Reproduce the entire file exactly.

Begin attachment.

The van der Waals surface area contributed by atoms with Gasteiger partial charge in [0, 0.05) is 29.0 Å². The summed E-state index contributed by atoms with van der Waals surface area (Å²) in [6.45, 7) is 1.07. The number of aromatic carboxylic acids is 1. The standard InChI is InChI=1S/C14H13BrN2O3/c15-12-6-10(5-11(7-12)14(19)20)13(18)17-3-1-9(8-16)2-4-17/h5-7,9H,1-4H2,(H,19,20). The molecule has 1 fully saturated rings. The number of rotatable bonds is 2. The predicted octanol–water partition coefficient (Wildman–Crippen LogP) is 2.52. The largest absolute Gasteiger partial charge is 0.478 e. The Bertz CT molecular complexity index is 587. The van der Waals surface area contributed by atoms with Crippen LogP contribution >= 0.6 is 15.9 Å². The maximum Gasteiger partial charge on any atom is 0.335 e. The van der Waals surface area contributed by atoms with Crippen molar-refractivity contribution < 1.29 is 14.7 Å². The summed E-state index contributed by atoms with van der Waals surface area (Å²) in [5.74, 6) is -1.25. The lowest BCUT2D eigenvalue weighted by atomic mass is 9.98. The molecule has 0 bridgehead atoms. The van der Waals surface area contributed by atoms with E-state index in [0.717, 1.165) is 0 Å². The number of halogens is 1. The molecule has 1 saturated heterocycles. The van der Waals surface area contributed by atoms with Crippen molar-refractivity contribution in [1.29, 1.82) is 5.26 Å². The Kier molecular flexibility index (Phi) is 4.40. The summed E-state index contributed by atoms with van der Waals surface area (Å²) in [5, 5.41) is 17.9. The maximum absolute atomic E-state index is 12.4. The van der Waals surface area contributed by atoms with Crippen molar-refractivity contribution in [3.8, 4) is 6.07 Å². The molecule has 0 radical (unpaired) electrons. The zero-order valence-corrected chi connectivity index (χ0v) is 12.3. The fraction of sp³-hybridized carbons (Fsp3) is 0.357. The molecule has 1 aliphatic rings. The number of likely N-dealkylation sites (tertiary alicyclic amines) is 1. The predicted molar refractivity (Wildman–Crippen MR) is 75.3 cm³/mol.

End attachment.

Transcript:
The van der Waals surface area contributed by atoms with Gasteiger partial charge in [0, 0.05) is 29.0 Å². The summed E-state index contributed by atoms with van der Waals surface area (Å²) in [6.45, 7) is 1.07. The number of aromatic carboxylic acids is 1. The standard InChI is InChI=1S/C14H13BrN2O3/c15-12-6-10(5-11(7-12)14(19)20)13(18)17-3-1-9(8-16)2-4-17/h5-7,9H,1-4H2,(H,19,20). The molecule has 1 fully saturated rings. The number of rotatable bonds is 2. The predicted octanol–water partition coefficient (Wildman–Crippen LogP) is 2.52. The largest absolute Gasteiger partial charge is 0.478 e. The Bertz CT molecular complexity index is 587. The van der Waals surface area contributed by atoms with Crippen LogP contribution >= 0.6 is 15.9 Å². The maximum Gasteiger partial charge on any atom is 0.335 e. The van der Waals surface area contributed by atoms with Crippen molar-refractivity contribution < 1.29 is 14.7 Å². The summed E-state index contributed by atoms with van der Waals surface area (Å²) in [5.74, 6) is -1.25. The lowest BCUT2D eigenvalue weighted by atomic mass is 9.98. The molecule has 0 bridgehead atoms. The van der Waals surface area contributed by atoms with E-state index in [0.717, 1.165) is 0 Å². The number of halogens is 1. The molecule has 1 saturated heterocycles. The van der Waals surface area contributed by atoms with Crippen molar-refractivity contribution in [1.29, 1.82) is 5.26 Å². The Kier molecular flexibility index (Phi) is 4.40. The summed E-state index contributed by atoms with van der Waals surface area (Å²) in [5, 5.41) is 17.9. The maximum absolute atomic E-state index is 12.4. The van der Waals surface area contributed by atoms with Crippen molar-refractivity contribution in [3.8, 4) is 6.07 Å². The molecule has 0 radical (unpaired) electrons. The zero-order valence-corrected chi connectivity index (χ0v) is 12.3. The fraction of sp³-hybridized carbons (Fsp3) is 0.357. The molecule has 1 aliphatic rings. The number of likely N-dealkylation sites (tertiary alicyclic amines) is 1. The predicted molar refractivity (Wildman–Crippen MR) is 75.3 cm³/mol.